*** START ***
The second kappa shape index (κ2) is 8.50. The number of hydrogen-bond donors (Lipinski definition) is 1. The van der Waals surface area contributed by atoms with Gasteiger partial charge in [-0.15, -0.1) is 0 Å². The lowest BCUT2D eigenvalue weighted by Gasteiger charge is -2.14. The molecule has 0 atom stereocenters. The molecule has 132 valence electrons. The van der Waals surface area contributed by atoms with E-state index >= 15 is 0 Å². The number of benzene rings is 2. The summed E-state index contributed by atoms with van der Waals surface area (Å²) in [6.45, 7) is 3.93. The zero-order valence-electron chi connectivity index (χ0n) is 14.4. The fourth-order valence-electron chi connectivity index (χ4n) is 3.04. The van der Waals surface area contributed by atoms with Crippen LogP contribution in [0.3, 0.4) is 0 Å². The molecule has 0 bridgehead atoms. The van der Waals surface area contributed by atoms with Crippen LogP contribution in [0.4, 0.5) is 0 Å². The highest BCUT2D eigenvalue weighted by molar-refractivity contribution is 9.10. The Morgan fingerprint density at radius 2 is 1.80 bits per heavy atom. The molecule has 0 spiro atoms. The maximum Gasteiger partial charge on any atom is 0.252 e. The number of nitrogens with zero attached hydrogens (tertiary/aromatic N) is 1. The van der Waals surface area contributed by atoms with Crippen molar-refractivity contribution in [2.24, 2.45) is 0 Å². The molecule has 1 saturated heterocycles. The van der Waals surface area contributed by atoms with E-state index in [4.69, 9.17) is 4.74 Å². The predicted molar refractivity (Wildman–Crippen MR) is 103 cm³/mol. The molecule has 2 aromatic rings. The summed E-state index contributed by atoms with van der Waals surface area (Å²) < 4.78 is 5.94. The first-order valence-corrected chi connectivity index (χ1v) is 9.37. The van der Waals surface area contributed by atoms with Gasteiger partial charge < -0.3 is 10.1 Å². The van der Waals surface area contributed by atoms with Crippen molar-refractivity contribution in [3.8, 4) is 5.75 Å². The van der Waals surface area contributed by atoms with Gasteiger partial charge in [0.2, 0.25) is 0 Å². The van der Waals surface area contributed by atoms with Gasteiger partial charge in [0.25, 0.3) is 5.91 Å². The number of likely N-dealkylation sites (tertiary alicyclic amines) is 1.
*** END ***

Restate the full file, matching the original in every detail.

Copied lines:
The second kappa shape index (κ2) is 8.50. The number of hydrogen-bond donors (Lipinski definition) is 1. The van der Waals surface area contributed by atoms with Gasteiger partial charge in [-0.15, -0.1) is 0 Å². The lowest BCUT2D eigenvalue weighted by Gasteiger charge is -2.14. The molecule has 0 atom stereocenters. The molecule has 132 valence electrons. The van der Waals surface area contributed by atoms with E-state index >= 15 is 0 Å². The number of benzene rings is 2. The summed E-state index contributed by atoms with van der Waals surface area (Å²) in [6.45, 7) is 3.93. The zero-order valence-electron chi connectivity index (χ0n) is 14.4. The fourth-order valence-electron chi connectivity index (χ4n) is 3.04. The van der Waals surface area contributed by atoms with Crippen LogP contribution in [0.3, 0.4) is 0 Å². The molecule has 0 bridgehead atoms. The van der Waals surface area contributed by atoms with Crippen LogP contribution in [0.4, 0.5) is 0 Å². The highest BCUT2D eigenvalue weighted by molar-refractivity contribution is 9.10. The Morgan fingerprint density at radius 2 is 1.80 bits per heavy atom. The molecule has 0 spiro atoms. The maximum Gasteiger partial charge on any atom is 0.252 e. The number of nitrogens with zero attached hydrogens (tertiary/aromatic N) is 1. The van der Waals surface area contributed by atoms with Crippen molar-refractivity contribution in [2.24, 2.45) is 0 Å². The molecule has 1 saturated heterocycles. The van der Waals surface area contributed by atoms with E-state index in [4.69, 9.17) is 4.74 Å². The predicted molar refractivity (Wildman–Crippen MR) is 103 cm³/mol. The molecule has 2 aromatic rings. The summed E-state index contributed by atoms with van der Waals surface area (Å²) < 4.78 is 5.94. The first-order valence-corrected chi connectivity index (χ1v) is 9.37. The van der Waals surface area contributed by atoms with Gasteiger partial charge < -0.3 is 10.1 Å². The van der Waals surface area contributed by atoms with Crippen molar-refractivity contribution in [3.8, 4) is 5.75 Å². The van der Waals surface area contributed by atoms with Gasteiger partial charge in [0.2, 0.25) is 0 Å². The van der Waals surface area contributed by atoms with Gasteiger partial charge in [0.25, 0.3) is 5.91 Å². The number of likely N-dealkylation sites (tertiary alicyclic amines) is 1.